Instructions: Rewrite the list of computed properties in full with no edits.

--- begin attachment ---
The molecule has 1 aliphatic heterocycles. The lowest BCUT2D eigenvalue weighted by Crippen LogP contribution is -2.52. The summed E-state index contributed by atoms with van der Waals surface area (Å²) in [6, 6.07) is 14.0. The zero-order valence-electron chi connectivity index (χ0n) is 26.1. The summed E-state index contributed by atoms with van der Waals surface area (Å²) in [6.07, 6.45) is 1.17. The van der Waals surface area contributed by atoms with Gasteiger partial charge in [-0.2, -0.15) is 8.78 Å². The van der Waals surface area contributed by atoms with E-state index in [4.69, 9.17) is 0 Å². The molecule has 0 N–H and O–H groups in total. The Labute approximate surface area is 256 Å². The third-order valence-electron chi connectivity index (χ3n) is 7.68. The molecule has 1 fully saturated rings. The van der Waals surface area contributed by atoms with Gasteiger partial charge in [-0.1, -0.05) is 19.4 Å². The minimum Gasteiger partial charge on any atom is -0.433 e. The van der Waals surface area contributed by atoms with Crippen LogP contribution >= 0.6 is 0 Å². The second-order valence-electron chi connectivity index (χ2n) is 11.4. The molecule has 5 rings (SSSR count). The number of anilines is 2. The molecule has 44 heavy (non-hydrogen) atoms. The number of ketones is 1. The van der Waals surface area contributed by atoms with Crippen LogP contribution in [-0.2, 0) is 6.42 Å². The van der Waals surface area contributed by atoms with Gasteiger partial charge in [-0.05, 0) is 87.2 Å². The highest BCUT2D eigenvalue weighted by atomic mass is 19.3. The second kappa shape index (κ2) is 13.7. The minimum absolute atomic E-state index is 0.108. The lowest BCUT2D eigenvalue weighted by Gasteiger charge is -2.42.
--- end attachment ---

The molecule has 1 aliphatic heterocycles. The lowest BCUT2D eigenvalue weighted by Crippen LogP contribution is -2.52. The summed E-state index contributed by atoms with van der Waals surface area (Å²) in [6, 6.07) is 14.0. The zero-order valence-electron chi connectivity index (χ0n) is 26.1. The summed E-state index contributed by atoms with van der Waals surface area (Å²) in [6.07, 6.45) is 1.17. The van der Waals surface area contributed by atoms with Gasteiger partial charge in [-0.2, -0.15) is 8.78 Å². The van der Waals surface area contributed by atoms with E-state index in [4.69, 9.17) is 0 Å². The molecule has 0 N–H and O–H groups in total. The Labute approximate surface area is 256 Å². The third-order valence-electron chi connectivity index (χ3n) is 7.68. The molecule has 1 fully saturated rings. The van der Waals surface area contributed by atoms with Gasteiger partial charge in [-0.1, -0.05) is 19.4 Å². The minimum Gasteiger partial charge on any atom is -0.433 e. The van der Waals surface area contributed by atoms with Crippen LogP contribution >= 0.6 is 0 Å². The second-order valence-electron chi connectivity index (χ2n) is 11.4. The molecule has 5 rings (SSSR count). The number of anilines is 2. The molecule has 44 heavy (non-hydrogen) atoms. The number of ketones is 1. The van der Waals surface area contributed by atoms with Crippen LogP contribution in [-0.2, 0) is 6.42 Å². The van der Waals surface area contributed by atoms with Gasteiger partial charge in [-0.05, 0) is 87.2 Å². The highest BCUT2D eigenvalue weighted by atomic mass is 19.3. The second kappa shape index (κ2) is 13.7. The minimum absolute atomic E-state index is 0.108. The lowest BCUT2D eigenvalue weighted by Gasteiger charge is -2.42.